New York is ablaze with destruction! And at the center of it all lies Spider-Man! Have no fear, though, because the ever-lovin' Mary Jane is at his side!
At the center of all the destruction is the monster Cadaverous - who's about to change Spidey's life in ways he could never possibly imagine!
Who is Cadaverous? What does he want? Hang on, True Believers, because here comes a swingin' Spider-Man story like you've never seen before!
I’ll be the first to admit that J.J. Abrams writing a Spider-Man comic rubbed me the wrong way. Whenever “tourist” writers from other media take a stab at writing comics, the end result tends to be mixed (exception: Greg Rucka’s entire career). Abrams’ name in and of itself brings a lot of weight (not to mention expectations) – this is not only the creator of Lost and Alias, but he’s also managed to reimagine and reinvigorate both of the geek-culture holy grails: Star Trek and Star Wars. Add to the mix the hesitancy when it was revealed his son would be co-authoring this miniseries with him – a move that at the very least superficially smelled of nepotism – and you have a recipe for a comic that could go very, very wrong. Not the least of which by setting its own expectations of itself sky-high and then failing to meet them (not to mention a questionable countdown campaign of teasers, which set expectations for a whole other Spider-Man to make his return).
Fandom, you can let loose a collective sigh of relief. What Abrams and son have delivered are a somber, excellently-crafted Spider-Man tale that is replete with Spider-Man touchstones: tragedy, guilt, humanity, and just a touch of inappropriately-timed humor. Right off the bat, the stakes are set and when the unthinkable happens – then the story jumps ahead years and years, throwing the reader off-balance. Story details were scarce when it was solicited, but I highly doubt readers were expecting what unfolds here. Without getting into spoilers, everything follows a very realistic arc that at once defies expectations but also completely plays on Peter Parker as a character – both his strengths and his tragic flaws. And in the end, it’s definitely a tragedy – but an emotionally resonant one, where history repeats in a way that’s relatively predictable yet poignant.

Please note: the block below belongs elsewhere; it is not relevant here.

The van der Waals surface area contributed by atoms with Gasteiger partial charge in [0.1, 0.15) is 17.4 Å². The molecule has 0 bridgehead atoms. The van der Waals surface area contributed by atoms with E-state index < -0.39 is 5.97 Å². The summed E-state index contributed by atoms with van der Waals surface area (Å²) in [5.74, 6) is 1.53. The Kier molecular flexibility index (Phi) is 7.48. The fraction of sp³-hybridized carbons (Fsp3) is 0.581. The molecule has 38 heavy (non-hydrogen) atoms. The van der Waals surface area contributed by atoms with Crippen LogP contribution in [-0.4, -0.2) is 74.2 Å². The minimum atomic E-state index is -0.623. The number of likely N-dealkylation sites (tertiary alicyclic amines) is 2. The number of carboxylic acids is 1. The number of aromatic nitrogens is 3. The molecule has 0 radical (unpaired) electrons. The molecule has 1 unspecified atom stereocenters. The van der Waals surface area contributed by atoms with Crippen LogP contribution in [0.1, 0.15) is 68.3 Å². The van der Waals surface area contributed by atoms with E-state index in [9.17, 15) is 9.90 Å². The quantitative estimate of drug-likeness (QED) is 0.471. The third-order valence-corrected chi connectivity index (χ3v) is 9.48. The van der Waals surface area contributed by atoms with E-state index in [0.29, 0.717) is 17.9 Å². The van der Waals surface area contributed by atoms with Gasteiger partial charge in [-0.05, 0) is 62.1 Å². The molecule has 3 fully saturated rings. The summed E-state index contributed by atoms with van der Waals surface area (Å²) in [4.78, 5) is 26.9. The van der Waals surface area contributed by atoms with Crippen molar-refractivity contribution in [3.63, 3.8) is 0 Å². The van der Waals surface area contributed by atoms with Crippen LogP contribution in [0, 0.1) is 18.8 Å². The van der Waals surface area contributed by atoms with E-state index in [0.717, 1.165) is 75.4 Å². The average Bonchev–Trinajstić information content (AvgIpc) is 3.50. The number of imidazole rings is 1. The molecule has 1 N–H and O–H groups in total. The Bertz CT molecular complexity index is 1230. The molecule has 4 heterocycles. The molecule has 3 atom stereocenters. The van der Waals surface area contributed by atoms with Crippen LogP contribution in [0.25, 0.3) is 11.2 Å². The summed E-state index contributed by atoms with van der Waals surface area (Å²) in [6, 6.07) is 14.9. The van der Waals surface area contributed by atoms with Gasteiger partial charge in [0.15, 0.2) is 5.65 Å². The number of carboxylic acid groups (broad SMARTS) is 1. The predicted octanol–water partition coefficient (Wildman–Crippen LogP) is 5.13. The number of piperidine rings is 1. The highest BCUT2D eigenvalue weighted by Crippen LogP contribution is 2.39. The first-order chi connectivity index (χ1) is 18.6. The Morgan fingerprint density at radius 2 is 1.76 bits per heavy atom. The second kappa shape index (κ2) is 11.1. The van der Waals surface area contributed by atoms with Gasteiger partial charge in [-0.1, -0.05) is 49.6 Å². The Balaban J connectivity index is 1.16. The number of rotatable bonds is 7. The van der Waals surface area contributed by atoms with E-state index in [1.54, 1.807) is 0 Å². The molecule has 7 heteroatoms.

With the exception of the cover (which looks like a quickie pin-up wherein the artist attempted to channel her inner Barry Windsor-Smith and couldn’t pull it off) and the garish ’90s Spider-Man logo, the art within is a thing of beauty. Sara Pichelli (with ink assists by Elisabetta D’Amico) has come a very, very long way since her big breakthrough with Miles Morales at the beginning of the decade. There have been some growing pains (again, see cover), but these pages shine in a way similar to Olivier Coipel – not a bad comparison by any means. Together, she and Abrams are crafting something special. Get in on it now and see what all the buzz is about.
Devastating, beautiful, and surprising all at once, J.J. Abrams, Henry Abrams, and Sara Pichelli's Spider-Man miniseries is off to an amazing start. Don't wait 'til it's been spoiled for you to see what all the fuss is about!
Spider-Man #1 (of 5): Get “Lost” With Spider-Man (Spoiler-Free Review!)
Writing - 9.5/109.5/10
Storyline - 9/109/10
Art - 9.5/109.5/10
Color - 9/109/10
Cover Art - 5/105/10
User Review( votes)